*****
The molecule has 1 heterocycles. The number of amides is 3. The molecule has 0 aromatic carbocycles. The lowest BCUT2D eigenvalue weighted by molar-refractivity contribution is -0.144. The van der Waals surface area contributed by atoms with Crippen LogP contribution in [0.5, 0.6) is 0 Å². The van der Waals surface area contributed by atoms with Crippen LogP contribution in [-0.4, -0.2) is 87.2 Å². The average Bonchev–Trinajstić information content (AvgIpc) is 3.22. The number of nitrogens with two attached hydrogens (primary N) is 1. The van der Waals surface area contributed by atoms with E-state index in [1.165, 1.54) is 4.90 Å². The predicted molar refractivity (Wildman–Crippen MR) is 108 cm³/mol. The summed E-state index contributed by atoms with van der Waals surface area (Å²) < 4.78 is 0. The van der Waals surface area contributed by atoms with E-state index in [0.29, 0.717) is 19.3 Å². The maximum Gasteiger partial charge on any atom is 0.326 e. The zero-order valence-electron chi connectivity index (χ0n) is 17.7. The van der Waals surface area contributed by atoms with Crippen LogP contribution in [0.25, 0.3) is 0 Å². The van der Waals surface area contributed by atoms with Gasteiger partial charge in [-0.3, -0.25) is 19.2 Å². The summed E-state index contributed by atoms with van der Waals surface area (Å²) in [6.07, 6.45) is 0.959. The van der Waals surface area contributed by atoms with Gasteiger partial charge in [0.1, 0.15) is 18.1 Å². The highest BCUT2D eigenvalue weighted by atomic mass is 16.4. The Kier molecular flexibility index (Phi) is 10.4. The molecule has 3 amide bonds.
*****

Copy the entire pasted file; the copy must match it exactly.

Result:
The molecule has 1 heterocycles. The number of amides is 3. The molecule has 0 aromatic carbocycles. The lowest BCUT2D eigenvalue weighted by molar-refractivity contribution is -0.144. The van der Waals surface area contributed by atoms with Crippen LogP contribution in [0.5, 0.6) is 0 Å². The van der Waals surface area contributed by atoms with Crippen LogP contribution in [-0.4, -0.2) is 87.2 Å². The average Bonchev–Trinajstić information content (AvgIpc) is 3.22. The number of nitrogens with two attached hydrogens (primary N) is 1. The van der Waals surface area contributed by atoms with E-state index in [1.165, 1.54) is 4.90 Å². The predicted molar refractivity (Wildman–Crippen MR) is 108 cm³/mol. The summed E-state index contributed by atoms with van der Waals surface area (Å²) < 4.78 is 0. The van der Waals surface area contributed by atoms with E-state index in [0.29, 0.717) is 19.3 Å². The maximum Gasteiger partial charge on any atom is 0.326 e. The zero-order valence-electron chi connectivity index (χ0n) is 17.7. The van der Waals surface area contributed by atoms with Crippen LogP contribution in [0.25, 0.3) is 0 Å². The van der Waals surface area contributed by atoms with Gasteiger partial charge in [-0.3, -0.25) is 19.2 Å². The summed E-state index contributed by atoms with van der Waals surface area (Å²) in [6.07, 6.45) is 0.959. The van der Waals surface area contributed by atoms with Gasteiger partial charge in [0.1, 0.15) is 18.1 Å². The highest BCUT2D eigenvalue weighted by atomic mass is 16.4. The Kier molecular flexibility index (Phi) is 10.4. The molecule has 3 amide bonds.